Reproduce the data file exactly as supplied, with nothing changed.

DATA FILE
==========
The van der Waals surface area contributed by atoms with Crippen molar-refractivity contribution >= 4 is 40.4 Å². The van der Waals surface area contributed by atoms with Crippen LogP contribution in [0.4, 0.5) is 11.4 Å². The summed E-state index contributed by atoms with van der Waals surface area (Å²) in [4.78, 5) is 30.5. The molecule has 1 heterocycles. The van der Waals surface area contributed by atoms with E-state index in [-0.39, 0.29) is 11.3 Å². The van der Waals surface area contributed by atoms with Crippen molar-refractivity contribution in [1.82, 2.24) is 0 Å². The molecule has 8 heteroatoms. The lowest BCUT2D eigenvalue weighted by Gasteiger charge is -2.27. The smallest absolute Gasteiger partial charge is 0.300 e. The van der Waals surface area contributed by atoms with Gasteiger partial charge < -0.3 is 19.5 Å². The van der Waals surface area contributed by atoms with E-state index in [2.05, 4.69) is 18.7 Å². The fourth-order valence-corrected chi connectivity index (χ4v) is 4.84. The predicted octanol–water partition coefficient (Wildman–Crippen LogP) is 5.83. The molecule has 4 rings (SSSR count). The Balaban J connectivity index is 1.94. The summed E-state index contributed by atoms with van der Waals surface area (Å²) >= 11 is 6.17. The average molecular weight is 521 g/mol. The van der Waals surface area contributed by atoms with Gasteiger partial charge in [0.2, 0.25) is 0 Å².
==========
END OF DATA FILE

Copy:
The van der Waals surface area contributed by atoms with Crippen molar-refractivity contribution >= 4 is 40.4 Å². The van der Waals surface area contributed by atoms with Crippen LogP contribution in [0.4, 0.5) is 11.4 Å². The summed E-state index contributed by atoms with van der Waals surface area (Å²) in [4.78, 5) is 30.5. The molecule has 1 heterocycles. The van der Waals surface area contributed by atoms with E-state index in [-0.39, 0.29) is 11.3 Å². The van der Waals surface area contributed by atoms with Crippen molar-refractivity contribution in [1.82, 2.24) is 0 Å². The molecule has 8 heteroatoms. The lowest BCUT2D eigenvalue weighted by Gasteiger charge is -2.27. The smallest absolute Gasteiger partial charge is 0.300 e. The van der Waals surface area contributed by atoms with Gasteiger partial charge < -0.3 is 19.5 Å². The van der Waals surface area contributed by atoms with E-state index in [2.05, 4.69) is 18.7 Å². The fourth-order valence-corrected chi connectivity index (χ4v) is 4.84. The predicted octanol–water partition coefficient (Wildman–Crippen LogP) is 5.83. The molecule has 4 rings (SSSR count). The Balaban J connectivity index is 1.94. The summed E-state index contributed by atoms with van der Waals surface area (Å²) >= 11 is 6.17. The average molecular weight is 521 g/mol. The van der Waals surface area contributed by atoms with Gasteiger partial charge in [0.2, 0.25) is 0 Å².